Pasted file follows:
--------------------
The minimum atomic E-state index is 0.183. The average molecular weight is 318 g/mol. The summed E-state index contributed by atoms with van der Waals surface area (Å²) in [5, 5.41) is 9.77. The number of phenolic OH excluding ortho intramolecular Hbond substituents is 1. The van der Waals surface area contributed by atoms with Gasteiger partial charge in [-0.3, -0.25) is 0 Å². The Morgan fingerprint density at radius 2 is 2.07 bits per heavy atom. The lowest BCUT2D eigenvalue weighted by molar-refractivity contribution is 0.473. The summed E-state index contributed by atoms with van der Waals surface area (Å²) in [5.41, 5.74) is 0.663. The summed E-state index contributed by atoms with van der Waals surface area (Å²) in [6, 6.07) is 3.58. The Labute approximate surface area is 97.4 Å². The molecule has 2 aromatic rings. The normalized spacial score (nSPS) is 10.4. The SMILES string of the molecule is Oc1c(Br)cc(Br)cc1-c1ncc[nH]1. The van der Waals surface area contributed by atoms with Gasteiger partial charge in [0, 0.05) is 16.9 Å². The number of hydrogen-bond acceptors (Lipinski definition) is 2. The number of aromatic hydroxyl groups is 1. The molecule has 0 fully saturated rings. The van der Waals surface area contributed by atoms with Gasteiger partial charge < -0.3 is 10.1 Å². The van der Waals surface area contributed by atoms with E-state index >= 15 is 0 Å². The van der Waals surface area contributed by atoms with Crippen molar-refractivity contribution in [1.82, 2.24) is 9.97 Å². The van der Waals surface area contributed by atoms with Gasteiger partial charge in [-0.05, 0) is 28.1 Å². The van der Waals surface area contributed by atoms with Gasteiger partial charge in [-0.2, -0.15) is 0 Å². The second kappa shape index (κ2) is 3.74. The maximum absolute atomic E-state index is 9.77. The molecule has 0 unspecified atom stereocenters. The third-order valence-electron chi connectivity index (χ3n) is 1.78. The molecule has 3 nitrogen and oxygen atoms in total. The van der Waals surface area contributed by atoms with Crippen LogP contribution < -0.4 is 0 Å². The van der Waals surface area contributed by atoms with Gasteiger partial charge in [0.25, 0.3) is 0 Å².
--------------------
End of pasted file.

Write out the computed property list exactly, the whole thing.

The minimum atomic E-state index is 0.183. The average molecular weight is 318 g/mol. The summed E-state index contributed by atoms with van der Waals surface area (Å²) in [5, 5.41) is 9.77. The number of phenolic OH excluding ortho intramolecular Hbond substituents is 1. The van der Waals surface area contributed by atoms with Gasteiger partial charge in [-0.3, -0.25) is 0 Å². The Morgan fingerprint density at radius 2 is 2.07 bits per heavy atom. The lowest BCUT2D eigenvalue weighted by molar-refractivity contribution is 0.473. The summed E-state index contributed by atoms with van der Waals surface area (Å²) in [5.41, 5.74) is 0.663. The summed E-state index contributed by atoms with van der Waals surface area (Å²) in [6, 6.07) is 3.58. The Labute approximate surface area is 97.4 Å². The molecule has 2 aromatic rings. The normalized spacial score (nSPS) is 10.4. The SMILES string of the molecule is Oc1c(Br)cc(Br)cc1-c1ncc[nH]1. The van der Waals surface area contributed by atoms with Gasteiger partial charge in [0, 0.05) is 16.9 Å². The number of hydrogen-bond acceptors (Lipinski definition) is 2. The number of aromatic hydroxyl groups is 1. The molecule has 0 fully saturated rings. The van der Waals surface area contributed by atoms with Gasteiger partial charge < -0.3 is 10.1 Å². The van der Waals surface area contributed by atoms with E-state index >= 15 is 0 Å². The van der Waals surface area contributed by atoms with Crippen molar-refractivity contribution in [1.82, 2.24) is 9.97 Å². The van der Waals surface area contributed by atoms with Gasteiger partial charge in [-0.05, 0) is 28.1 Å². The van der Waals surface area contributed by atoms with Gasteiger partial charge in [-0.2, -0.15) is 0 Å². The second kappa shape index (κ2) is 3.74. The maximum absolute atomic E-state index is 9.77. The molecule has 0 unspecified atom stereocenters. The third-order valence-electron chi connectivity index (χ3n) is 1.78. The molecule has 3 nitrogen and oxygen atoms in total. The van der Waals surface area contributed by atoms with Crippen LogP contribution < -0.4 is 0 Å². The van der Waals surface area contributed by atoms with Gasteiger partial charge in [0.25, 0.3) is 0 Å².